Flame

Stuxnet and the Poisons that Open Your Eyes

Poison_EUstdimage-Wikipedia_200px_mod2Playwright August Strindberg wrote, “…There are poisons that blind you, and poisons that open your eyes.

We’ve been blinded for decades by complacency and stupidity, as well as our trust. Most Americans still naively believe that our government acts responsibly and effectively as a whole (though not necessarily its individual parts).

By effectively, I mean Americans believed their government would not deliberately launch a military attack that could affect civilians — including Americans — as collateral damage. Such a toll would be minimized substantively. Yesterday’s celebration related to the P5+1 interim agreement regarding Iran’s nuclear development program will lull most Americans into deeper complacency. The existing system worked, right?

But U.S. cyber warfare to date proves otherwise. The government has chosen to deliberately poison the digital waters so that all are contaminated, far beyond the intended initial target.

There’s very little chance of escaping the poison, either. The ubiquity of U.S. standards in hardware and software technology has ensured this. The entire framework — the stack of computing and communications from network to user applications — has been affected.

• Network: Communications pathways have been tapped, either to obtain specific content, or obtain a mirror copy of all content traveling through it. It matters not whether telecom network, or internal enterprise networks.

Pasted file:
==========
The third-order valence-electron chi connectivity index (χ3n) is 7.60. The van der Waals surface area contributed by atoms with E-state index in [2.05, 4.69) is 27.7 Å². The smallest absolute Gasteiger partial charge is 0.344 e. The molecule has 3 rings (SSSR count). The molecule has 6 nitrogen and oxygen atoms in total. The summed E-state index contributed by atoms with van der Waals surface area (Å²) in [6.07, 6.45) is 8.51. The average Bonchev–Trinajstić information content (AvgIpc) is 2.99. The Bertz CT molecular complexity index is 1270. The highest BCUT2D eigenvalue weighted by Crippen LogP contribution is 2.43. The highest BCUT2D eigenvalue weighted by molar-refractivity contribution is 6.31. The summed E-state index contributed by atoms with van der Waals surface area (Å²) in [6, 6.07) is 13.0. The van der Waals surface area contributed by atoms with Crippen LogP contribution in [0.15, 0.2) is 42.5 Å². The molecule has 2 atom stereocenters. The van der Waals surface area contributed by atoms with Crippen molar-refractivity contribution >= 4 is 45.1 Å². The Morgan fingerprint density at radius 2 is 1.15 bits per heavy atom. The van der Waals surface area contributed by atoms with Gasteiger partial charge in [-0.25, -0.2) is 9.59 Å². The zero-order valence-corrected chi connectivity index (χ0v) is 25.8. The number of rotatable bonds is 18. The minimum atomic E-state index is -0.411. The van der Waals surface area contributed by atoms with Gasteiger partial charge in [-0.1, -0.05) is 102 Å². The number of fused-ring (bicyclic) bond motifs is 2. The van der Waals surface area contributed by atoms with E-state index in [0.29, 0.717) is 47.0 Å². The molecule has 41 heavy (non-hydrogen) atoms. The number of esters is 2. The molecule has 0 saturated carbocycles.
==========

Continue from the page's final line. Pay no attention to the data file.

• Security Layer: Gatekeeping encryption has been undermined by backdoors and weakened standards, as well as security certificates offering handshake validation
between systems.

• Operating Systems: Backdoors have been obtained, knowingly or unknowingly on the part of OS developers, using vulnerabilities and design flaws. Not even Linux can be trusted at this point (Linux progenitor Linus Torvalds has not been smart enough to offer a dead man’s switch notification.)

• User Applications: Malware has embedded itself in applications, knowingly or unknowingly on the part of app developers.

End-to-end, top-to-bottom and back again, everything digital has been touched in one layer of the framework or another, under the guise of defending us against terrorism and cyber warfare.

Further, the government watchdogs entrusted to prevent or repair damage have become part and parcel of the problem, in such a way that they cannot effectively be seen to defend the public’s interests, whether those of individual citizens or corporations. The National Institute of Standards and Technology has overseen the establishment and implementation of weak encryption standards for example; it has also taken testimony [PDF] from computing and communications framework hardware and software providers, in essence hearing where the continued weak spots will be for future compromise.

The fox is watching the hen house, in other words, asking for testimony pointing out the weakest patches installed on the hen house door.